It's an age-old concept for many gardeners, of course, but the art of coddling our geraniums became a seriously hot garden trend earlier this year when it was dubbed one of several Scandi garden design ideas worth stealing.
So, how do we go about this then?
Overwintering geraniums: a how-to guide
'Also known by their horticultural name of pelargonium, geraniums are one of our most popular summer plants,' says Morris Hankinson, director of Hopes Grove Nurseries.
Morris Hankinson is the founder and managing director of Hopes Grove Nurseries Ltd, the UK’s only specialist grower-retailer of hedging plants, which he established after graduating with a Commercial Horticulture Degree from Writtle College, Essex in 1992.
Noting that they hail from warmer, drier climates, Morris explains that the key to overwintering geraniums is to keep them dry and frost free.
However, there are several different methods of overwintering available to you, which are as follows:
1. Bring them indoors as houseplants
Perhaps the most famous form of overwintering geraniums, you'll be pleased to hear that you can 'keep the same plants from one year to the next by bringing them inside about six weeks before the first frost,' says Morris.
If your geraniums are already in pots, you can keep them as is: let the pots go fairly dry (but without drying out completely) and bring them indoors for overwintering.
'You’ll want to prune the plants by half to encourage growth next spring,' he adds.
Either way, overwintering geraniums as houseplants means finding them a spot on a sunny windowsill (ideally around 12°-18°C), watering them only when the soil becomes dry to touch.
2. Take cuttings
Fun fact: learning how to take geranium cuttings is absolutely a form of overwintering geraniums. Who knew, eh?
3. Bare root storage
Only suitable for overwintering geraniums with thick, woody stems, this method demands that you:
- lift plants from the ground before the first frosts
- shake excess soil/compost away from the roots
- dry them off
- wrap them in newspaper or paper bags and hang them upside down from the ceiling (alternative: place them in cardboard boxes)
- check on them every few weeks and moisten them
- inspect them in the early spring for new growth; discard those without any
- soak them in water for a few hours
- pot them up and cut back all stems to about 10cm
- water sparingly and keep them in a greenhouse until they're ready to be hardened off and planted outdoors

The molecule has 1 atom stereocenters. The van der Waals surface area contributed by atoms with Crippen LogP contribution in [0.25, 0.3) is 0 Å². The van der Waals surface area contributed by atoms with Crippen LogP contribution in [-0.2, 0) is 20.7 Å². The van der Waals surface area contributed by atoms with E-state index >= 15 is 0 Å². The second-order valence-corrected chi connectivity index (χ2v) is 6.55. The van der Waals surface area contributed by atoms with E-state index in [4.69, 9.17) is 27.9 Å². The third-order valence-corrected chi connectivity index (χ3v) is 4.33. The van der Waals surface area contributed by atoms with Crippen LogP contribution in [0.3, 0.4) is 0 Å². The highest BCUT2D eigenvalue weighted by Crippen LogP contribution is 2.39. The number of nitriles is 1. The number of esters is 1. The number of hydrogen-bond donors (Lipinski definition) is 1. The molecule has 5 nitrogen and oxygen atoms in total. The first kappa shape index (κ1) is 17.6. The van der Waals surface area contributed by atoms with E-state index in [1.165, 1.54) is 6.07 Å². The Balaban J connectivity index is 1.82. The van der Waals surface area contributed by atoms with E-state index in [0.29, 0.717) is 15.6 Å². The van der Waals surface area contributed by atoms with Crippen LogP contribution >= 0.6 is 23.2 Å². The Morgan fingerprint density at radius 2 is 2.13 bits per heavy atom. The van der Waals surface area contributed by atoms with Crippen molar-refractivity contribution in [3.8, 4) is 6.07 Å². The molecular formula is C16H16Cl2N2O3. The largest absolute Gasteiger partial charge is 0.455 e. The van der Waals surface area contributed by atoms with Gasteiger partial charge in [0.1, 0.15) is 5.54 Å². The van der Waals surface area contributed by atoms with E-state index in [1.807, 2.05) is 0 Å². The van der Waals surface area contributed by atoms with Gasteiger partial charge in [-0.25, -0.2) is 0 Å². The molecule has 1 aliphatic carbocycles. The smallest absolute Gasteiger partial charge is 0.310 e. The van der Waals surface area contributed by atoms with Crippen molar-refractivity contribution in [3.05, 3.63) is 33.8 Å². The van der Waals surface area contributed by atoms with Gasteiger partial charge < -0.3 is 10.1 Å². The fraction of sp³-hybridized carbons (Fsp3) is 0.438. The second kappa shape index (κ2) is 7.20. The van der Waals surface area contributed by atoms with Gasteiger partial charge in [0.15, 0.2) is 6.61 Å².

4. Cool storage
Another riskier method of overwintering geraniums, this one asks that you cut the plant back by one-third to one-half, wrap their pots in bubble-wrap, water deeply, and stash them in an unheated greenhouse or shed.
Some people prefer to cover their plant babies with a garden fleece like this one from Amazon, just as an extra precaution.
Whether you do or not, keep checking them for signs of disease, keep the temperature at around 2 to 4°C, and water sparingly when they show signs of drying out.
Personally, we're fondest of the first method for overwintering geraniums, as it means we get to enjoy them and coddle them for longer. How about you?
What is plant overwintering?
The clue's in the name with this one! Overwintering means protecting your plants to try and keep them alive over... well, over the winter. You can do this with many different types of plant, including geraniums and dahlias, but each will have very different needs as a result.
What is the best way to keep geraniums over winter?
If you don't have lots of geraniums, the easiest way to keep them alive over winter is to make like the Swedish and bring them indoors as house plants. Find them a bright spot (a sunny windowsill is ideal), water them sparingly, and get ready to plant them out next spring.
Just be sure to harden them off first, either by using a cold frame or, alternatively, wrapping them in fleece and popping them in a sheltered spot.
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Kayleigh Dray became Ideal Home’s Acting Content Editor in the spring of 2023, and is very excited to get to work. She joins the team after a decade-long career working as a journalist and editor across a number of leading lifestyle brands, both in-house and as a freelancer.
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